Last updated: 26 January, 2015

Release of Mubarak sons delayed

Egyptian security officials on Sunday said the release of Alaa and Gamal Mubarak pending a corruption retrial had been delayed, after state media reported they had walked free from prison.

Ousted Egyptian president Hosni Mubarak’s two sons have been released from prison pending a retrial, the interior minister said Monday, four years after their arrest following an uprising that toppled their father.

Alaa and Gamal Mubarak — symbols of corruption during their father’s three-decade rule — were ordered free by a court ahead of the January 25 anniversary of the 2011 revolt that overthrew the longtime leader.

State media reported on Friday they had left prison but Egyptian security officials on Sunday said their release had been delayed.

“They were released and they are currently free,” Interior Minister Mohamed Ibrahim told reporters at a press conference on Monday, a day after Egypt marked the fourth anniversary of the anti-Mubarak revolt.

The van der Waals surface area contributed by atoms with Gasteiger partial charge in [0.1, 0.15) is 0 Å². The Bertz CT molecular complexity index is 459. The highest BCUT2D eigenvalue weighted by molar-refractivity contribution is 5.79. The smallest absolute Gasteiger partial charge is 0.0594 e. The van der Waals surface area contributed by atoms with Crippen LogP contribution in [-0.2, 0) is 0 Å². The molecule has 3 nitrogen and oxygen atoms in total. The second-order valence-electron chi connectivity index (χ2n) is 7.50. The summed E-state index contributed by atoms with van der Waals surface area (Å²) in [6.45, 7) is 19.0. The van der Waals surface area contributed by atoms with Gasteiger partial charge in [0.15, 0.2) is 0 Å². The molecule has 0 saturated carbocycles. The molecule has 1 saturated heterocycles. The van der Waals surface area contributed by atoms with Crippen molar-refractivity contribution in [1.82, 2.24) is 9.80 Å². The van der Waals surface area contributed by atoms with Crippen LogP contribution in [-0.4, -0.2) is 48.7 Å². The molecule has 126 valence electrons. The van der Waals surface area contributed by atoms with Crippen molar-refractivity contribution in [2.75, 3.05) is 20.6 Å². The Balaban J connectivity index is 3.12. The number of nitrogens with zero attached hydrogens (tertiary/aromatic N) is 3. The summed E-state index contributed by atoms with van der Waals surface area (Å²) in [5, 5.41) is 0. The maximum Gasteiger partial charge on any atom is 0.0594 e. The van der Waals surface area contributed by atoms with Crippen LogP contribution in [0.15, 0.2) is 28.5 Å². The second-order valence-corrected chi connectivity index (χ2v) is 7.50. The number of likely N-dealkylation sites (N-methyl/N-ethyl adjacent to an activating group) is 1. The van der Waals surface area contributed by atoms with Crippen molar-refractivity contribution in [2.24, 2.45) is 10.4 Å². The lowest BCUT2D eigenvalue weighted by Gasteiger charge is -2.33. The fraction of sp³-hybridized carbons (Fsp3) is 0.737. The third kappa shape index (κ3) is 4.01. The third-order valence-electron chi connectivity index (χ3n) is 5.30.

When asked when the two brothers were actually released, Ibrahim said: “How does it concern you when they were released?”

The court’s ruling to release them pending a retrial in a graft case sparked furious reactions from many in Egypt who viewed the Mubarak sons as symbols of corruption.

Prison officials said on Sunday that the brother’s release had been delayed at the last minute to avoid further angering opponents of the new government.

Alaa and Gamal were ordered free because they had served the maximum pretrial detention pending a retrial.

Charges against them included embezzling at least $16 million (14 million euros) earmarked for the maintenance of presidential palaces.

The release of the Mubaraks so close to the anniversary of the 2011 revolt presents a dilemma for President Abdel Fattah al-Sisi, a former army chief whom opponents accuse of reviving Mubarak-era practices.

Sisi took power after ousting Egypt’s first post-revolution leader — Islamist president Mohamed Morsi — in 2013 and won an election with massive support